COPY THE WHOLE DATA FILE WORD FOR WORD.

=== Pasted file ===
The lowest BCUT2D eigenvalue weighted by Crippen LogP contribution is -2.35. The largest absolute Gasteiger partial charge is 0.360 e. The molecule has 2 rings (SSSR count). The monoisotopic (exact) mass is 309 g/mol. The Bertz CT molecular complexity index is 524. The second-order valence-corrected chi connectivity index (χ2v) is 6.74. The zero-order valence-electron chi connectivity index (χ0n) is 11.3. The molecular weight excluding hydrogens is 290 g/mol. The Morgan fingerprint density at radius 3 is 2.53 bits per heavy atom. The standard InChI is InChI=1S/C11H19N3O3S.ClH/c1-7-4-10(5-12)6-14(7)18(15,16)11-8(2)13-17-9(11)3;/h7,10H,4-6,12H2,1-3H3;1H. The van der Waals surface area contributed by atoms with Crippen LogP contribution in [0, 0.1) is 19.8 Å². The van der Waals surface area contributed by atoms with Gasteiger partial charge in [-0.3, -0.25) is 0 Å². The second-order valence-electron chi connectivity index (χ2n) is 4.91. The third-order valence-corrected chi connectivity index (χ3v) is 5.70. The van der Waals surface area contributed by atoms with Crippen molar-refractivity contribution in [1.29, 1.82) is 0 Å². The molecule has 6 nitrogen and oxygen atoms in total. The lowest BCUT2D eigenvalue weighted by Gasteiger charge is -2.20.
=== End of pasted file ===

The lowest BCUT2D eigenvalue weighted by Crippen LogP contribution is -2.35. The largest absolute Gasteiger partial charge is 0.360 e. The molecule has 2 rings (SSSR count). The monoisotopic (exact) mass is 309 g/mol. The Bertz CT molecular complexity index is 524. The second-order valence-corrected chi connectivity index (χ2v) is 6.74. The zero-order valence-electron chi connectivity index (χ0n) is 11.3. The molecular weight excluding hydrogens is 290 g/mol. The Morgan fingerprint density at radius 3 is 2.53 bits per heavy atom. The standard InChI is InChI=1S/C11H19N3O3S.ClH/c1-7-4-10(5-12)6-14(7)18(15,16)11-8(2)13-17-9(11)3;/h7,10H,4-6,12H2,1-3H3;1H. The van der Waals surface area contributed by atoms with Crippen LogP contribution in [0, 0.1) is 19.8 Å². The van der Waals surface area contributed by atoms with Gasteiger partial charge in [-0.3, -0.25) is 0 Å². The second-order valence-electron chi connectivity index (χ2n) is 4.91. The third-order valence-corrected chi connectivity index (χ3v) is 5.70. The van der Waals surface area contributed by atoms with Crippen molar-refractivity contribution in [1.29, 1.82) is 0 Å². The molecule has 6 nitrogen and oxygen atoms in total. The lowest BCUT2D eigenvalue weighted by Gasteiger charge is -2.20.